man and woman looking at one another and the woman is filled with plants and vines that are creeping into the man's body

Rappaccini's Daughter

by Nathaniel Hawthorne

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In "Rappaccini's Daughter," what does Baglioni’s story reveal about his suspicions regarding Giovanni? How does Giovanni perceive this story?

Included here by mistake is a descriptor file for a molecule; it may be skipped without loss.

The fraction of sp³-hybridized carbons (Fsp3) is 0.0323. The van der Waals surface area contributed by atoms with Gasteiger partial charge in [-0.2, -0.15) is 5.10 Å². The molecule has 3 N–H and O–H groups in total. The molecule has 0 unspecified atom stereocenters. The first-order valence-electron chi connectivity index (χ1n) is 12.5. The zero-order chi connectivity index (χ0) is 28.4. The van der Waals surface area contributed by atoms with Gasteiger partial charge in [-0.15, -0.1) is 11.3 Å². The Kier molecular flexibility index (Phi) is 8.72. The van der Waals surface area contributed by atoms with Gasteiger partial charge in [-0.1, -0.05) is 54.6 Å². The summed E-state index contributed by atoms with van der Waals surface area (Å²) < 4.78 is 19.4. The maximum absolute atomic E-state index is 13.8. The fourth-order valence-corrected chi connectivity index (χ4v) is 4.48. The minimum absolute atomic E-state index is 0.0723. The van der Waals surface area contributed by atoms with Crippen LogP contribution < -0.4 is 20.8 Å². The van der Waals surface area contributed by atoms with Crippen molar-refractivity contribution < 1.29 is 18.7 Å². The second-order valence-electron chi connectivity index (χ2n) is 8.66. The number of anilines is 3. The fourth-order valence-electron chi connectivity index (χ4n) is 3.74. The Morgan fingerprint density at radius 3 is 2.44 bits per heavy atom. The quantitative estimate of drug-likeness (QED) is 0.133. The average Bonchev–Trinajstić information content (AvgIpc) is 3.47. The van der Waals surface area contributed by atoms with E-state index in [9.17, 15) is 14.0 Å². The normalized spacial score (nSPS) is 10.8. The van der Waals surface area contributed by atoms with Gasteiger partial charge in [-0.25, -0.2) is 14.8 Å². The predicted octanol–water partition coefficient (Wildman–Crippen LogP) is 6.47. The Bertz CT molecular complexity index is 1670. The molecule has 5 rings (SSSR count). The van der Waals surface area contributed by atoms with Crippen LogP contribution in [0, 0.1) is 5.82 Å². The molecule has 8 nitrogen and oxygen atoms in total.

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Professor Baglioni, when he sees Giovanni looking so different from the first time they met, grows convinced that Doctor Rappaccini has been making a study of the young man. Baglioni claims to know the look on Rappaccini's face—the doctor passes them with a look of "piercing and active intellect"—and he is certain that Rappaccini has made Giovanni the subject of one of his experiments. Giovanni, however, suspects that Baglioni is actually trying to "make a fool of [him]," and he breaks away from Baglioni and leaves the older man behind. Giovanni's defensiveness seems to show that his pride has overwhelmed his judgment. He does not recognize Baglioni's concern for what it is, and he shrugs off the one person he knows who could actually help him. After Giovanni departs, Baglioni gives further voice to his concern for the young man, as the "son of [his] old friend." The professor's own pride also flares up as well, however, as he remarks on the "impertinence" of Rappaccini to "snatch the lad out of [his] own hands [...] and make use of him for his infernal experiments." He seems just as upset by the fact that Rappaccini is preying on someone associated with Baglioni as he is that Rappaccini is preying on Giovanni at all. Later, when Giovanni reaches his lodgings, old Lisabetta offers to take him into Rappaccini's private garden, and he even suspects that this could be some trick—based on what Baglioni said to him—but he feels the need to see Beatrice no matter what. Thus pride, and perhaps curiosity or lust, has superseded his judgment.

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